There were only two 2016 import revisions this month. First, Cuba’s 2016 import forecast was raised 50,000 tons to 500,000 tons due to a smaller crop. Second, the United States’ 2016 import forecast was raised 20,000 tons to a record 820,000 tons based on expectations that the stronger pace observed in 2015 will continue.
Global trade in 2015 is projected at 42.5 million tons, down 1.2 million tons from last month’s forecast and 0.9 million tons below the year-earlier record.
   There were three export revisions for 2015. First, Thailand’s 2015 export forecast was lowered 1.0 million tons to 9.0 million tons based on shipment pace through June and stronger competition from India in major markets. Thailand’s exports are 18 percent below 2014. Second, Argentina’s 2015 exports were lowered 160,000tons to 400,000 tons based on a slow pace of sales. Third, the U.S. 2015 export forecast was lowered 50,000 tons to 3.4 million tons.
   There were five significant 2015 import revisions this month. First, Brazil’s 2015imports were lowered 0.1 million tons to 0.5 million tons based on a slower pace of shipments from Argentina and Uruguay. Second, Sri Lanka’s 2015 imports were raised 100,000 tons to 350,000 tons based on continued large purchases from India. Third, Mexico’s 2015 export forecast was lowered almost 0.1 million tons to 680,000 based on shipment pace. Fourth, Bangladesh’s 2015 imports were increased 50,000 tons to 750,000 tons based on recommendations from the U.S. Agricultural Office in Dhaka. Finally, the U.S. 2015 import forecast was raised 20,000 tons to 800,000 tons based on a stronger pace of deliveries through June.
Thailand and Vietnam’s Trading Prices Drop; U.S. Long-Grain Prices Rise
   Prices for high and medium grades of Thailand’s regular-milled white rice have decreased 1-3 percent from a month earlier, largely due to a weaker baht, continued sales of Government stocks, and a lack of new export sales. Prices for Thailand's high-quality, 100-percent Grade B (free-on-board (fob) vessel, Bangkok) milled rice for export were quoted at $386 per ton for the week ending August 10, down $6 from the week ending July 6.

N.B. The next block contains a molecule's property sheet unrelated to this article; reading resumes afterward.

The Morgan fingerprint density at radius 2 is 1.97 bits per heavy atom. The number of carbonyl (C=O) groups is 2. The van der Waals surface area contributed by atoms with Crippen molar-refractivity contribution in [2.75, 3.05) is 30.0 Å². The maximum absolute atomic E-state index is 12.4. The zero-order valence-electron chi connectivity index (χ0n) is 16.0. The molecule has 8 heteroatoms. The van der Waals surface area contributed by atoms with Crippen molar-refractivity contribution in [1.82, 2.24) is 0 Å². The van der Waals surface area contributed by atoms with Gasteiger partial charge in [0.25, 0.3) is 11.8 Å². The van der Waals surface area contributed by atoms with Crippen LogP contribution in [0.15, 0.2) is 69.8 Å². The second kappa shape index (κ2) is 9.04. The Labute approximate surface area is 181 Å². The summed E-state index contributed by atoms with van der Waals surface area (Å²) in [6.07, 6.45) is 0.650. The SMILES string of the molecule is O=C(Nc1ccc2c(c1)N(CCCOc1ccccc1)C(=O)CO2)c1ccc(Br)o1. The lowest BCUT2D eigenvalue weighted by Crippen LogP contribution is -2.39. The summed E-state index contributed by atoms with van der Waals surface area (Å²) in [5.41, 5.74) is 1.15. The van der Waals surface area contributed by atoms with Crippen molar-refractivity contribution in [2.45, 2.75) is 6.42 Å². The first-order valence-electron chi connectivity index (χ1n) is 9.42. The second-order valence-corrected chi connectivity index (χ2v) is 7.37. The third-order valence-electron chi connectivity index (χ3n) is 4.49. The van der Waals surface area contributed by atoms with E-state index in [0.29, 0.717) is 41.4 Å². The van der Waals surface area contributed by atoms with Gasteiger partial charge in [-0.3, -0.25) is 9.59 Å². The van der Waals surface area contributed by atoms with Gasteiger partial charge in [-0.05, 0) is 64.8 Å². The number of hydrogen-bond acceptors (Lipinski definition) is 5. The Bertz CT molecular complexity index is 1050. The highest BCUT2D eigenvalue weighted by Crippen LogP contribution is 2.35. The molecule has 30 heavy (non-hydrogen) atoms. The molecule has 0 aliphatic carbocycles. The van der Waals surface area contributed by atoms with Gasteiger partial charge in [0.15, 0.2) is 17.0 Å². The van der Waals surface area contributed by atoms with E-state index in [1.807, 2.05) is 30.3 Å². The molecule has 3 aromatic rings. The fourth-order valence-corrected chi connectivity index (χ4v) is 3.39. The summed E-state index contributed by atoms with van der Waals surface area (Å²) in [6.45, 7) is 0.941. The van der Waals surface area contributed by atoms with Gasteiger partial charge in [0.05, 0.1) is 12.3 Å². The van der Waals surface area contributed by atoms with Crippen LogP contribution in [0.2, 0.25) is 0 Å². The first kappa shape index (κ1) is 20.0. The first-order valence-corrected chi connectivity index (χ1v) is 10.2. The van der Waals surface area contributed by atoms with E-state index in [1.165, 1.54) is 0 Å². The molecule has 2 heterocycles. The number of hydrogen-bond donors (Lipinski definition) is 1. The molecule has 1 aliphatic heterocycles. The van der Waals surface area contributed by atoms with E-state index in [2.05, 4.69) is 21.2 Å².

In contrast, prices for Thailand’s A-1 Super 100-percent brokens were quoted at $325 per ton, up $4 from July 6. In addition, price quotes for Thailand’s premium jasmine rice, an aromatic variety, were quoted at $864 per ton for the week ending August 10, up $16 from the week ending July 6.
   Price quotes from Vietnam have declined slightly over the past month. 
   U.S. prices for long-grain milled-rice have increased over the past month, partly a response to recent large purchases of new-crop rice for shipment later in season. Both Iraq and Iran have 60,000 tons of outstanding sales of long-grain milled-rice. For the week ending August 11, prices for high-quality U.S. Southern long-grain rice (No. 2, 4-percent brokens, bagged, free alongside vessel, U.S. Gulfport) were quoted at $491 per ton, up $17 from July 7. The U.S. price difference (adjusted to reflect an fob vessel location) over Thailand’s 100-percent grade B is $130 per ton, up $23 from a month ago. Prices for U.S. long-grain rough-rice (bulk, fob vessel, New Orleans) are quoted at $280 per ton for the week ending August 11, up $60 from the week ending July 7.
   Price quotes for package-quality California medium-grain milled-rice (bulk) for domestic sales to processors and repackagers are unchanged from late May. For the week ending August 11, prices remain quoted at $849 per ton. ∆